Drum Fill 6 (Drum Kit Variation)
Play the first note on the high tom, the second on the snare and the third note on the bass drum. Voila!
Drum Fill 7
This can sound really cool at fast tempos but can be tricky to loop as the two bass drum notes (at the end of the drum fill and on Beat 1) are played next to each other. Don’t try to play this too fast at first as mistakes can occur.
Drum Fill 7 (Drum Kit Variation)
The hands are moving around the drums in interesting ways. The first two hands are played on the medium tom while the next two hands are played on the floor tom and snare drum. Make your own combinations up but try not to get your hands confused, if you stick with the RL sticking then you should be ok.
Drum Beat 8
This drum fill combines Drum Fill 6 with Drum Fill 1 and can be a lot of fun to play. It can also cause problems for drummers who aren’t able to place a bass drum note in the middle of the fill without breaking up the flow notes. I have suggested using the sticking LRL for the last three notes so that you find it easier to get back to the Hi-Hat on Beat 1.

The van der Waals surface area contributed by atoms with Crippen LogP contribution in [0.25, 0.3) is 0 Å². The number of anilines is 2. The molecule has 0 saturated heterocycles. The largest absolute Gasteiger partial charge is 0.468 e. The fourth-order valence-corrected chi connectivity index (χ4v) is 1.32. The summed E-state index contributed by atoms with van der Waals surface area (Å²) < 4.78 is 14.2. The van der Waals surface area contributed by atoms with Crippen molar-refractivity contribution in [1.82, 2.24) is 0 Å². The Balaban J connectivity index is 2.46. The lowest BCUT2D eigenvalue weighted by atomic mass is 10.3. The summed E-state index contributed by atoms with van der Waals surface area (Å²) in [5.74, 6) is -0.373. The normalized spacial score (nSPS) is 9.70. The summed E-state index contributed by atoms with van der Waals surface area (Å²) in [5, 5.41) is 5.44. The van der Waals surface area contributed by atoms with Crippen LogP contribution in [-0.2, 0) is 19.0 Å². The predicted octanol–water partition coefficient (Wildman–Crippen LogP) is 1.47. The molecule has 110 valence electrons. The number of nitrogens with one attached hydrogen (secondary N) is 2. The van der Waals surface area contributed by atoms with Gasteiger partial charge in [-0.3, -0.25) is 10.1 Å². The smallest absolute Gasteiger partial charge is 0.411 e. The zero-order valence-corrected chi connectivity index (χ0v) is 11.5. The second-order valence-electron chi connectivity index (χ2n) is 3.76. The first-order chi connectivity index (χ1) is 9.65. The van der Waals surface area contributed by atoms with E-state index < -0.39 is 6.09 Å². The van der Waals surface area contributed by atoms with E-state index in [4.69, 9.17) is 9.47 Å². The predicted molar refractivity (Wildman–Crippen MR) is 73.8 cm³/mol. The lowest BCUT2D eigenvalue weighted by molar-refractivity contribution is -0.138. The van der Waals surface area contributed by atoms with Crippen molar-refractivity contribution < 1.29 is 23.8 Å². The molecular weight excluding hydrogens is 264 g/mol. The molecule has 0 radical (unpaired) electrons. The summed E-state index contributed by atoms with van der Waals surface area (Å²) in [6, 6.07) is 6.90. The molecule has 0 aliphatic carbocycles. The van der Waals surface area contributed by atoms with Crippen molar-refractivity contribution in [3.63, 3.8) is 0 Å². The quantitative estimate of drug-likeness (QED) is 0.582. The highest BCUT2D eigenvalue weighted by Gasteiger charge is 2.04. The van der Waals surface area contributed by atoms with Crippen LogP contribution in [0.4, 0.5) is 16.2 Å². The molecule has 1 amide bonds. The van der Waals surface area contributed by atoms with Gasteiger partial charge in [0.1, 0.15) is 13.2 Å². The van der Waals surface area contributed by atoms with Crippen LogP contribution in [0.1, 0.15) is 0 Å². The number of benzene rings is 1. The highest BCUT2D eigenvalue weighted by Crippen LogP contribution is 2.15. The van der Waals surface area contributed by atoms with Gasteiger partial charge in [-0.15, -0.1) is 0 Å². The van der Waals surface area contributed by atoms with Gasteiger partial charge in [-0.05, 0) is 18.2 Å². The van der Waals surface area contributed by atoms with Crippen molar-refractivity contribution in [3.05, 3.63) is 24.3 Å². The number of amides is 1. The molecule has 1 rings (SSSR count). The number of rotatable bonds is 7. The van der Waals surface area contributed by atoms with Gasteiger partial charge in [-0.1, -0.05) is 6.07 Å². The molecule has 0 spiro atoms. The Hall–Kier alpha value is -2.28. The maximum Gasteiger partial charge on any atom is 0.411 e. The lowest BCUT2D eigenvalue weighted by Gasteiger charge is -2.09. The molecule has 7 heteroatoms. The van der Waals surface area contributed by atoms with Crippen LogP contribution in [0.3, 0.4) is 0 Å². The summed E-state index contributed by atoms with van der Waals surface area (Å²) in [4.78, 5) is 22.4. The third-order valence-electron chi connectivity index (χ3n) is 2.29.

Drum Fill 8 (Drum Kit Variation)
The three notes on Beat 4 are played on the snare, high tom and floor tom. That means (if using the LRL sticking) that the left hand is going to cross under the right hand to play the floor tom (this is called cross sticking – where sticks cross over and under each other). With a little practice it is possible to play this fill at a fast tempo without the sticks hitting each other. Just take it slow to start off with and be patient!